Control Over Finances Is Essential For Your Long-Term Business Health
My mother, a brilliant business person, said to me once that “nobody starts a bakery because they want to be running a business – they do it because they love baking”. The same is true for colorists. Over the years I’ve helped a few “one-person shop” colorists work out their finances. It’s made a huge positive impact on their business health by getting a few small things sorted out. It can be the difference between staying afloat – or drowning.
In this Insight, I’ll take you through several exercises you can do, in a few hours, to understand:
- How much do you need to charge per day?
- How many days per month do you need to work to stay in business?
- How do you make sure you can keep your business running and growing, even during the slow months?
My goal for you? Take a half-day (or up to a full day) and follow these steps – setting a solid financial foundation for your long-term creative success. You will build a spreadsheet (and you can tinker with the numbers if you’re so inclined) that will provide you confidence in your daily rate.
Keep in mind, I’m assuming all of these calculations are for a single-person shop! The size of your spreadsheets starts to grow as you add employees or freelancers into your calculations. At the end of this Insight, I share a link to a Google Sheet that shows these numbers in action, that you can use as a basis for your personalized calculations. Let’s dive in.
Disclaimer: I am not an accountant, and this isn’t complete financial advice. It’s part of the occasional mentoring and coaching work I do helping people work out their finances. I try to empower creatives to do this financial work, on their own – in the simplest way possible – so they can continue pursuing their craft for as long as they want to professionally pursue it.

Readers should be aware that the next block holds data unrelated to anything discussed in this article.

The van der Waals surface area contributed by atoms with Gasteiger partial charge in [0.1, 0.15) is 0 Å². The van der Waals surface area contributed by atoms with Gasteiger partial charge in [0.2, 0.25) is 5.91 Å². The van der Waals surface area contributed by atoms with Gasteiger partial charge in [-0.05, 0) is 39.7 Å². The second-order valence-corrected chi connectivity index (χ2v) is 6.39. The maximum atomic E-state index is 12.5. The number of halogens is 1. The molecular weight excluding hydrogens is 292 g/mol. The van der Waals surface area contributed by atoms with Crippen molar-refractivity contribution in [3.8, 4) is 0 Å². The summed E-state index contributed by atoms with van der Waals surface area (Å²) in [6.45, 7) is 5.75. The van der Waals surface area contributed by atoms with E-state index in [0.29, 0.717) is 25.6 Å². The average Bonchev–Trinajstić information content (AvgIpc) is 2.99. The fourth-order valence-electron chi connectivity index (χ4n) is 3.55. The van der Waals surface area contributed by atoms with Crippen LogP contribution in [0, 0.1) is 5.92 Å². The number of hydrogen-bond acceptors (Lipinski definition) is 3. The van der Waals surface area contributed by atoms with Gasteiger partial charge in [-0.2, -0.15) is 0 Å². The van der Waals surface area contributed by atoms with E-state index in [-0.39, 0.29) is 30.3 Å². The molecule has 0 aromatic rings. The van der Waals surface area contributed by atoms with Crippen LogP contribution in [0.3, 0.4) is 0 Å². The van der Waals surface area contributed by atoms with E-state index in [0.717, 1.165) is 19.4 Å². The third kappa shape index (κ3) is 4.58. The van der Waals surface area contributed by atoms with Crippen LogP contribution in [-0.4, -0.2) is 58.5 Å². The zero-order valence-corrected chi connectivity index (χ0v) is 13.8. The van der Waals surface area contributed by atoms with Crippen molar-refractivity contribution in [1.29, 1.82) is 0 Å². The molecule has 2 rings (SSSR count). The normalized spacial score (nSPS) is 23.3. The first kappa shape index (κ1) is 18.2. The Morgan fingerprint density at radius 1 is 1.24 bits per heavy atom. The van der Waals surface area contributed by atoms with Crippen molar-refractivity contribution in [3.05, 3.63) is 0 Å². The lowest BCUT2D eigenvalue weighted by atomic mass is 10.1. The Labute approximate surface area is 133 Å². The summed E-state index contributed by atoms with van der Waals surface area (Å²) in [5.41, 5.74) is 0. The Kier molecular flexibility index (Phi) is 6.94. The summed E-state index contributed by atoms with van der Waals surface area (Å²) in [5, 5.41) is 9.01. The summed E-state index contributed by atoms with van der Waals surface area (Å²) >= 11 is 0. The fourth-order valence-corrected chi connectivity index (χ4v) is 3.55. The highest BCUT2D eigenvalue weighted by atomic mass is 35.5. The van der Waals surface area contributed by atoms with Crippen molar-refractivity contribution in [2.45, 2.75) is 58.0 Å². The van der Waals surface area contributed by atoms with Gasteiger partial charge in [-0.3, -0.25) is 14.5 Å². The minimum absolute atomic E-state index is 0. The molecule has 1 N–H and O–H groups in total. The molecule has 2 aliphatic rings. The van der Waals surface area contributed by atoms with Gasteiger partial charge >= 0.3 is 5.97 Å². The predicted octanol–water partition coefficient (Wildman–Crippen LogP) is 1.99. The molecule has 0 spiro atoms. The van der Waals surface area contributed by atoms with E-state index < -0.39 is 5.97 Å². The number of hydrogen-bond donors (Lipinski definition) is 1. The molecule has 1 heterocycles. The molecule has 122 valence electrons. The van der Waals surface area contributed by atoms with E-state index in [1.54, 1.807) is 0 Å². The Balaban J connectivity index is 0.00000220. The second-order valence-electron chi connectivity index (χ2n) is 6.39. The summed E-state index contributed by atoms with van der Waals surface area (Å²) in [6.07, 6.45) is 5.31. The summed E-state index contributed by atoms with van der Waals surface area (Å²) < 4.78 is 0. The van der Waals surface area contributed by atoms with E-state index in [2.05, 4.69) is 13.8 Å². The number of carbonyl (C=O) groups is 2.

Step 1. Make an Inventory of Your Gear: With A Plan To Replace It
The first thing you need to do is take stock of all your existing gear. Make a list of everything you have and decide how long you can reasonably expect it to serve you. This allows you to determine how much it ‘costs’ per year to replace it. For example: If yesterday you bought a $4000 monitor, with a 5-year lifespan, it costs you $4000/5=$800 per year to save for its replacement. Then divide that annual cost by 12, to get your monthly ‘cost’ for replacing that monitor. You’ve now taken your first step to understanding how much per month you need to earn (and save) so you can replace that monitor 5 years from now.
When you total up all your monthly gear replacement costs – you’ve now budgeted a monthly savings goal. If you can keep to this plan, you’ll always stay keep up to date without taking out unnecessary loans when it’s time to replace your equipment. It’ll also help you determine if it’s less expensive to lease that gear than do an outright purchase.
The total cost per month is a number you’re going to need for the next step. And guess what? You’ve just unwittingly calculated the “depreciation” cost of your assets (if you have an accountant, they’ll be suitably impressed).
Step 2. Calculate Your Fixed and Variable Costs
There are two kinds of costs in a business, ‘fixed’ and ‘variable’ costs.
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